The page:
Girls, STEM and taking over the world: Carving a way into the tech world

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Girls, STEM and taking over the world: Carving a way into the tech world

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by Sudha Sruthi 

The proportion of women in Science Technology Engineering and Math (STEM) fields – only makes up a meager proportion compared to women in other areas of work today. According to the New York Times article “The Women Tech Forgot,” women earned 37 percent of computer science undergraduate degrees in 1985. By 2010, that number had fallen by half.

However, the global society we live in today pushes women to thrive in a changing world- changes in social standards and constitutional rights support girls to go to college, earn a professional degrees and more. Some examples are Yahoo’s CEO Marisa Mayer, who graduated with honours from Stanford, earning a Bachelor of Science degree in Symbolic Systems and a Master’s in Computer Science. She then went to Google as its first female engineer and on to Yahoo to become, at 37, the youngest CEO of a Fortune 500 company. Other such women are Margaret Whitman, the CEO of Hewlett-Packard (HP) one of the biggest suppliers of hardware, software and services in the world.

 Another notable woman is Virginia Rometty, who graduated from Northwestern University with the highest degree honors in computer science and electrical engineering and is currently the CEO of International Business Machines (IBM) Corporation; one of the largest STEM based companies in the world.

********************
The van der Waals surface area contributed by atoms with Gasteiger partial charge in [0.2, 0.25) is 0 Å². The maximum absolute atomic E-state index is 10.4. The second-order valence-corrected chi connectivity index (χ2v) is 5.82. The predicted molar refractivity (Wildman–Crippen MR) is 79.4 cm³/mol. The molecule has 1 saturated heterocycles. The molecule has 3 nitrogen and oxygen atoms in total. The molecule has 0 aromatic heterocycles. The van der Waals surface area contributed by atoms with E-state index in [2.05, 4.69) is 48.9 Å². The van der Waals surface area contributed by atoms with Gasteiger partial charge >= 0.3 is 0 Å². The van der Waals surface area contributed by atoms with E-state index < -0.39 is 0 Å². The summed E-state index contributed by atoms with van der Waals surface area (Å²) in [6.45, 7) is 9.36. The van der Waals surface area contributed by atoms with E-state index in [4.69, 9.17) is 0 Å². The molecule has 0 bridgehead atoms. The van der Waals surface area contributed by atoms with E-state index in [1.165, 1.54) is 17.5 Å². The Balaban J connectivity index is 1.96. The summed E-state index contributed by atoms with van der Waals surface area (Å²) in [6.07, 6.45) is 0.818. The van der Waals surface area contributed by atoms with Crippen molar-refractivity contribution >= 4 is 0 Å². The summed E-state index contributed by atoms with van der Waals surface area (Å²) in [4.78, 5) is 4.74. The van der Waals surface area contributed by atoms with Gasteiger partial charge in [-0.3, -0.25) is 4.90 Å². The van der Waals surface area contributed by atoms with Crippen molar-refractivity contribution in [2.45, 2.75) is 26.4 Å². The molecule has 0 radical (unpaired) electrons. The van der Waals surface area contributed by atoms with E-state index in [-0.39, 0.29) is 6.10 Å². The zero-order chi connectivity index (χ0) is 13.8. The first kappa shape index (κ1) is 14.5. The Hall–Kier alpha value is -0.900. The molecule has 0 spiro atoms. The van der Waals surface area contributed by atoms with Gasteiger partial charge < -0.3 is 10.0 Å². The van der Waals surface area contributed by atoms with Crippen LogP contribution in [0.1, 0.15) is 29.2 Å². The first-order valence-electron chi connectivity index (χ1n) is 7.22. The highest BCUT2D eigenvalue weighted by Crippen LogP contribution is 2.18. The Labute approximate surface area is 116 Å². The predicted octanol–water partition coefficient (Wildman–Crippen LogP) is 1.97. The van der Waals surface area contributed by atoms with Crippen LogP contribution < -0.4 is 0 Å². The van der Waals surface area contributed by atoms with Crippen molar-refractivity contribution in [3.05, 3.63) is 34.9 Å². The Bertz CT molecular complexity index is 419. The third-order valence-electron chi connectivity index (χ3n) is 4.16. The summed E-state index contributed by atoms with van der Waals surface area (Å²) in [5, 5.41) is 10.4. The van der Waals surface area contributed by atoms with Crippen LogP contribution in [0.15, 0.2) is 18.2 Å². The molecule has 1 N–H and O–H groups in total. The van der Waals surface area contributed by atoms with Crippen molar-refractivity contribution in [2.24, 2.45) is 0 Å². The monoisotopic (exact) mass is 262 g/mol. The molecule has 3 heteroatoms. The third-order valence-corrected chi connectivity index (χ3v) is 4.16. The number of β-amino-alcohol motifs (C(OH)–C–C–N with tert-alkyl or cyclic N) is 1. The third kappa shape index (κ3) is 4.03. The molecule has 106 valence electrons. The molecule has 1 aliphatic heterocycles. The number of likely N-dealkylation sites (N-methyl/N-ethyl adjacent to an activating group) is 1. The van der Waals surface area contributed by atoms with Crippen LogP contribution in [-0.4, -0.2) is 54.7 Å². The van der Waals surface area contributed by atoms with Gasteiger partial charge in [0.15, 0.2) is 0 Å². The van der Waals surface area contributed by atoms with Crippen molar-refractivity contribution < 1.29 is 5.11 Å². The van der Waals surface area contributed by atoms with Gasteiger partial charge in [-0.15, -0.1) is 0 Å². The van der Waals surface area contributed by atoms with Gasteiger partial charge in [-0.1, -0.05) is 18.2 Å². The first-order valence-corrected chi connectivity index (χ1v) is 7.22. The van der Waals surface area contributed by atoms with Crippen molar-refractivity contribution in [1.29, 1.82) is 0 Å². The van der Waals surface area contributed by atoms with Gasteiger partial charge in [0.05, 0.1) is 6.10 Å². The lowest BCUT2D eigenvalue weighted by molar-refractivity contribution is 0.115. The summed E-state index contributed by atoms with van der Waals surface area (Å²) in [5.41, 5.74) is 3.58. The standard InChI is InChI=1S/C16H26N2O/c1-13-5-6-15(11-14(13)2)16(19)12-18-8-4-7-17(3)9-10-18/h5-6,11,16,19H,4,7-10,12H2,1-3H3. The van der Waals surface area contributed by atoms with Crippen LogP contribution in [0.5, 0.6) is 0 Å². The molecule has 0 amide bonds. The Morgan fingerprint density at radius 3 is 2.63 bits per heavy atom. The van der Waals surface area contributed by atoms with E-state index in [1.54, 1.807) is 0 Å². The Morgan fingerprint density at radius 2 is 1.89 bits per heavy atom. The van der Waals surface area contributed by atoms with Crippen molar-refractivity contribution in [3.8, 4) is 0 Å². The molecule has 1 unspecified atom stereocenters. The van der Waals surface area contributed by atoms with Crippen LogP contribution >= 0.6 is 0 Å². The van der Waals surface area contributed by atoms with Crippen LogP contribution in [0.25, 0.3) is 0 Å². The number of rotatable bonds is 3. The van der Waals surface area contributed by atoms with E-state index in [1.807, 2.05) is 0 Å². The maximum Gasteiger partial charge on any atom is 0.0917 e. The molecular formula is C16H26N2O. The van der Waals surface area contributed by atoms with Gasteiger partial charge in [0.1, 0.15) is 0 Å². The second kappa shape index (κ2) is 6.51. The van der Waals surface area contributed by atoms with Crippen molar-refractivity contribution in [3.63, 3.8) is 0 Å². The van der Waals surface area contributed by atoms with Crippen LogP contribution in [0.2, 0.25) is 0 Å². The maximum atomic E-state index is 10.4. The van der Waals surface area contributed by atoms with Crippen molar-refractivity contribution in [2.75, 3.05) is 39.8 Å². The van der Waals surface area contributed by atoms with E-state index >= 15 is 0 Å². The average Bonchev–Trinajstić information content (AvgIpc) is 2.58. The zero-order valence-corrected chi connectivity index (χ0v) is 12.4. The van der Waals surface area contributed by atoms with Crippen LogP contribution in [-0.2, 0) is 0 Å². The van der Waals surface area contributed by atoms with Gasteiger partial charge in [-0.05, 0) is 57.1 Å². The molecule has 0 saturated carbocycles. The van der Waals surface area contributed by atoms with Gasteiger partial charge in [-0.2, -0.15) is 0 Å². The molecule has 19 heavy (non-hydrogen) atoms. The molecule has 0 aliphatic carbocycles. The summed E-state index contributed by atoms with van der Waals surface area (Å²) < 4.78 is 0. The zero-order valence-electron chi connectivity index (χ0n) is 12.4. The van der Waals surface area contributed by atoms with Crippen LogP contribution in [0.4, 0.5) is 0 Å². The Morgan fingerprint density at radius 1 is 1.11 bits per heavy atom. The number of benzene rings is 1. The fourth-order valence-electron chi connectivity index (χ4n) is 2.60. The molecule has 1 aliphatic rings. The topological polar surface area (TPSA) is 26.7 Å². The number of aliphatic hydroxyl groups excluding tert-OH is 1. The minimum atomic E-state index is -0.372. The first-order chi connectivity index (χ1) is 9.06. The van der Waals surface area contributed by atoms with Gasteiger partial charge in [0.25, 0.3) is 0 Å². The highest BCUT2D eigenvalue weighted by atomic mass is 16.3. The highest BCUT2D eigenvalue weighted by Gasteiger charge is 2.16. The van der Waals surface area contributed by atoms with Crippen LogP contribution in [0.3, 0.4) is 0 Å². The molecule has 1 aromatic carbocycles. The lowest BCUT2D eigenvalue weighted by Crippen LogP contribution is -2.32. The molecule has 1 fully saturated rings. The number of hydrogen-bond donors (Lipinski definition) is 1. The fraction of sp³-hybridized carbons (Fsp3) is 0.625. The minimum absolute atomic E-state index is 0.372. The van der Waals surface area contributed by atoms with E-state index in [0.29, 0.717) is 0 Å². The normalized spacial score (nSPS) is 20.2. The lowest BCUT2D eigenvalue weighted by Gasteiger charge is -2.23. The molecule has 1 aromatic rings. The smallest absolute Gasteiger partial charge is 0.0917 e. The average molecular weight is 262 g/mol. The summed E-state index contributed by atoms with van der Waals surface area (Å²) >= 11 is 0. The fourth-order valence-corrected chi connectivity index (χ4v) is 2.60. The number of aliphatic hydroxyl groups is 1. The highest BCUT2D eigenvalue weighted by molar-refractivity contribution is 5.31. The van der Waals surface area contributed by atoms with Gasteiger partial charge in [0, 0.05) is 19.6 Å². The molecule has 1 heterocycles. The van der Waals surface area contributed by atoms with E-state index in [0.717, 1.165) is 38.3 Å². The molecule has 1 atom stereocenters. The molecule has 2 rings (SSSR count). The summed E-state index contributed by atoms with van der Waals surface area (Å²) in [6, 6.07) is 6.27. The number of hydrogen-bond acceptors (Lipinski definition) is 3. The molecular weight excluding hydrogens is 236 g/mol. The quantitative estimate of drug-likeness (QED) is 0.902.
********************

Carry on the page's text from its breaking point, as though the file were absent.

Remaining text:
These women are dominating the industries with their powerful personalities, ambition and hard work in common. If you are interested in pursuing technology, engineering and other STEM-related science some good programs to get involved with includes GirlStart, they are a nonprofit (STEM educational organization dedicated to empowering and equipping girls in STEM through year-round educational programming and activities. Such organizations help you fit your interests into science!

Similarly, other organizations in the same industry help raise awareness by having expos and seminars to get communities and parents involved such as GirlsWhoCode who team up with celebrities like Mindy Kaling from “The Mindy Project” to raise awareness through hosting summer camps based on web design, astronomy, forensic science, medicine, digital video production, and more engaging topics for girls to explore, and run various afterschool programs and interactive site loaded with programs to help induce inspiration. Some organizations offer scholarships and grants for college tuition for girls interested in science and technology.

I urge each and every single one of you out there to challenge the society and stereotypes. I believe our inner learners can guide each one of us to innovate a basic idea, question the unquestioned and seek more answers. You have the power to change the world for the better – go forth! 

Girls Who Code

Girl Develop It

Teens for Tech